}

We found thatdispatchI did itconst listeners = currentListeners = nextListeners, equivalent to updating the currentcurrentListenersbynextListenersThen inform the subscriber that we can’t help asking hereWhy does this existnextListeners?
  
In fact, the comments in the code also provide relevant explanations:

The subscriptions are snapshotted just before every dispatch() call.If you subscribe or unsubscribe while the listeners are being invoked, this will not have any effect on the dispatch() that is currently in progress.However, the next dispatch() call, whether nested or not, will use a more recent snapshot of the subscription list. 

Let me translate this scum who hasn’t passed level 6: subscribers every timedispatch()The call is preceded by a snapshot. If you arelistenerDuring the call, subscribe or unsubscribe in thisdispatch()It will not take effect in the process, but in the next timedispatch()Call, regardless ofdispatchWhether it is nested or not, the most recent snapshot subscriber list will be used. The effects shown in the figure are as follows:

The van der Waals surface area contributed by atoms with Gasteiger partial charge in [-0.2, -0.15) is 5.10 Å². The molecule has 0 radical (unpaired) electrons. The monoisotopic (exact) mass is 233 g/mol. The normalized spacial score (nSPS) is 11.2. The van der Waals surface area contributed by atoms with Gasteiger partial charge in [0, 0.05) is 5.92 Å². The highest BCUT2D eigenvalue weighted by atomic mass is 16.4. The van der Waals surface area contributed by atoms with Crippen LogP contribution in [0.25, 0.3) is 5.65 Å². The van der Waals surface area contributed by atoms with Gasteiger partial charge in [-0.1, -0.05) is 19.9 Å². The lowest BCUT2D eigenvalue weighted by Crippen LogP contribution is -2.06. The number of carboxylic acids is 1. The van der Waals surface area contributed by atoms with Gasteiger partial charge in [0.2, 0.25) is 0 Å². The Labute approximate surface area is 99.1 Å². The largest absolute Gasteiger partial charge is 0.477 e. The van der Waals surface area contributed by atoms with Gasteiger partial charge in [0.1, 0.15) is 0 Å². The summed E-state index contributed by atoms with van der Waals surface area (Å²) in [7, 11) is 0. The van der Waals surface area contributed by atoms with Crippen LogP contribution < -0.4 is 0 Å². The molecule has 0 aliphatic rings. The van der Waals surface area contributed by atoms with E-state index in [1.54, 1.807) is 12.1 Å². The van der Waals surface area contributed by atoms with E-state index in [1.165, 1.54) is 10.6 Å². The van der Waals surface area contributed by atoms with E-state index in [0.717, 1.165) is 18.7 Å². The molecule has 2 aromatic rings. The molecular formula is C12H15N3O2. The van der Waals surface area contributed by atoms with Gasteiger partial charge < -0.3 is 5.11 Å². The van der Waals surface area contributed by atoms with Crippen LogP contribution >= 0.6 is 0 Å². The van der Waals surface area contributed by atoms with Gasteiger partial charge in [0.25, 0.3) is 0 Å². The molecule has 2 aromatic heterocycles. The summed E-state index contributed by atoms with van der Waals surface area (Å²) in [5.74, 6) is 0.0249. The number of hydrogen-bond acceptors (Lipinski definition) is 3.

Redux: ask yourself and answer yourself  
  
We can see from this diagram that if this does not existnextListenersThis snapshot, becausedispatchCausedstoreIf other subscriptions and unsubscribes occur in the process of notifying subscribers, it will certainly happenerrorperhapsUncertainty。 For example, in the process of notification subscription, if unsubscribe occurs, it is possible to unsubscribe successfully (implemented before notification)nextListeners.splice(index, 1))Or unsuccessfully unsubscribe (implemented after notificationnextListeners.splice(index, 1)), of course not. becausenextListenersTherefore, the behavior of notifying subscribers is clear, and subscription and unsubscribe will not affect the process of subscriber notification.

There is no problem, but there is a problem. Isn’t JavaScript single threaded? How can the scene mentioned above occur? Unable to figure it out, I opened an issue under the Redux project and got the answer from the maintainer:

Redux: ask yourself and answer yourself